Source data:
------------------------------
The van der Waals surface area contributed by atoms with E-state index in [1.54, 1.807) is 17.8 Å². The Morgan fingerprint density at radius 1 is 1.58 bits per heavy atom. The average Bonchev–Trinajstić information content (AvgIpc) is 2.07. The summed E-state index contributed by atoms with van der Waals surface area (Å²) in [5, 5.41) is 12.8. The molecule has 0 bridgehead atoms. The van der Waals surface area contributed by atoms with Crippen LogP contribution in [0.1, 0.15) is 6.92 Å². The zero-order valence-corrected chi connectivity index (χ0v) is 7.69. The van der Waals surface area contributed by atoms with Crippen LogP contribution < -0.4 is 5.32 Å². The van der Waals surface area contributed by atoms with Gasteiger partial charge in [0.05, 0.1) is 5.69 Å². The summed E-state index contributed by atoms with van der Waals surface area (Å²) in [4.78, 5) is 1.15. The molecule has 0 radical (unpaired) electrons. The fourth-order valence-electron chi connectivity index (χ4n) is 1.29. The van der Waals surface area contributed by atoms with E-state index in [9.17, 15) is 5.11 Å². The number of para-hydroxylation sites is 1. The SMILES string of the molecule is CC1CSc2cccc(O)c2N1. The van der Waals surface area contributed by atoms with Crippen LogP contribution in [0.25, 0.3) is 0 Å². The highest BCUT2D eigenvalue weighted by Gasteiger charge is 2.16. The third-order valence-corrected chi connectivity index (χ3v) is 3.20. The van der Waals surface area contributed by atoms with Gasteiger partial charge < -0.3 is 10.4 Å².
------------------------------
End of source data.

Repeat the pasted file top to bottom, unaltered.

The van der Waals surface area contributed by atoms with E-state index in [1.54, 1.807) is 17.8 Å². The Morgan fingerprint density at radius 1 is 1.58 bits per heavy atom. The average Bonchev–Trinajstić information content (AvgIpc) is 2.07. The summed E-state index contributed by atoms with van der Waals surface area (Å²) in [5, 5.41) is 12.8. The molecule has 0 bridgehead atoms. The van der Waals surface area contributed by atoms with Crippen LogP contribution in [0.1, 0.15) is 6.92 Å². The zero-order valence-corrected chi connectivity index (χ0v) is 7.69. The van der Waals surface area contributed by atoms with Crippen LogP contribution < -0.4 is 5.32 Å². The van der Waals surface area contributed by atoms with Gasteiger partial charge in [0.05, 0.1) is 5.69 Å². The summed E-state index contributed by atoms with van der Waals surface area (Å²) in [4.78, 5) is 1.15. The molecule has 0 radical (unpaired) electrons. The fourth-order valence-electron chi connectivity index (χ4n) is 1.29. The van der Waals surface area contributed by atoms with E-state index in [9.17, 15) is 5.11 Å². The number of para-hydroxylation sites is 1. The SMILES string of the molecule is CC1CSc2cccc(O)c2N1. The van der Waals surface area contributed by atoms with Crippen LogP contribution in [0.25, 0.3) is 0 Å². The highest BCUT2D eigenvalue weighted by Gasteiger charge is 2.16. The third-order valence-corrected chi connectivity index (χ3v) is 3.20. The van der Waals surface area contributed by atoms with Gasteiger partial charge < -0.3 is 10.4 Å².